Drought emergency in Amazon

In Americas, Drought & Fires, News Headlines

(Xinhua) — A state of emergency has been declared in 21 municipalities of Brazil’s Amazon as a severe drought has affected some 40,000 families there since early August, local press reported on Monday.

According to the Amazonas state government, transportation of six tons of humanitarian food aid to the affected area began this week, but it has been slow due to low levels of rivers that prevented large vessels from navigating.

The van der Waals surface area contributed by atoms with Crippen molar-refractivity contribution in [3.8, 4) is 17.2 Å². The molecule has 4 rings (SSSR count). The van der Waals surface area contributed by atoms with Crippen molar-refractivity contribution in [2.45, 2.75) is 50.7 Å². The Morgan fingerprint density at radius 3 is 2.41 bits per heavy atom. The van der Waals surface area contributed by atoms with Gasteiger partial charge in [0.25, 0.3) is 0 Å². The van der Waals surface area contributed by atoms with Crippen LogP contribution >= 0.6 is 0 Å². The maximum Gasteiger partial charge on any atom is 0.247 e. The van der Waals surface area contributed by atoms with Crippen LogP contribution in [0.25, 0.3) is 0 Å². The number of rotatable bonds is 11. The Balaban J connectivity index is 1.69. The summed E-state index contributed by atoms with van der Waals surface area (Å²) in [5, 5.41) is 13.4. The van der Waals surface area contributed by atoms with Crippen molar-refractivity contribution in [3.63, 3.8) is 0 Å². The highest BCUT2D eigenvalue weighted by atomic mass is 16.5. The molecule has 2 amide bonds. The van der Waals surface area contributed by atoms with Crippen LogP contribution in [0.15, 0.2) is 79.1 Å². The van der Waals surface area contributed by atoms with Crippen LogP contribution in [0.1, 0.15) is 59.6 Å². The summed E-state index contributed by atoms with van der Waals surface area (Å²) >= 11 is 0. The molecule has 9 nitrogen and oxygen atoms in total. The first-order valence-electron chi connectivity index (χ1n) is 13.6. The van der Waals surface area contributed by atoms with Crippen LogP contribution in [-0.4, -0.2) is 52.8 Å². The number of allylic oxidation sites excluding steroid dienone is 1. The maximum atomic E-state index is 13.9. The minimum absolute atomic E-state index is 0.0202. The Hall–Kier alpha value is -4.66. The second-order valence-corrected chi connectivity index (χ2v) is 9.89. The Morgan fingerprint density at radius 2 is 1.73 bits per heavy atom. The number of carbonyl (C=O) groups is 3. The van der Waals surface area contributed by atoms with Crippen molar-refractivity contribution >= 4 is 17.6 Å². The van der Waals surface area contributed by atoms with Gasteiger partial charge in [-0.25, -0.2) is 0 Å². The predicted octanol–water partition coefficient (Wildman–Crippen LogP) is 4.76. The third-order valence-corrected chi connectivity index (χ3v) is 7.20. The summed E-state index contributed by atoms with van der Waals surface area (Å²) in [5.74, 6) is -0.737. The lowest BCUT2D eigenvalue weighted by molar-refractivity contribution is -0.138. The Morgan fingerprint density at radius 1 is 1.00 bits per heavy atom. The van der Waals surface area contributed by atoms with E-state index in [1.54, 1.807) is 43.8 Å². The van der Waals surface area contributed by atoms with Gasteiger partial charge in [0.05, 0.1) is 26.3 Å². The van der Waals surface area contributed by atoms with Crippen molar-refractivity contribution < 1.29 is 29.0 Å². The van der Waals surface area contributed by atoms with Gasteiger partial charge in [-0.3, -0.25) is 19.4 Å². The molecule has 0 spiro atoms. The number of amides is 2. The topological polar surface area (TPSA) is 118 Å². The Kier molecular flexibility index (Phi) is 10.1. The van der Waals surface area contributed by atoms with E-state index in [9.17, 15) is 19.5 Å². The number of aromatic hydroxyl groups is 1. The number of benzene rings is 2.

“The boats cannot navigate, and then the transportation can only be done by canoe. In some places, people were running out of food,” said Anisio Saturnino, representative of one of the municipalities under emergency rule.

Besides the lack of food, many people are suffering intestinal problems caused by poor water quality.

Ane Alencar, geographer and researcher with the Amazon Institute for Environmental Research (IPAM), said the drought affecting the Amazon is an extreme weather event resulting from El Nino, which occurred in late 2009 with its fallout being felt this year.

She said the drought in the state of Amazonas has been more frequent and more intense than before, so there is no enough time for the forests to recover.

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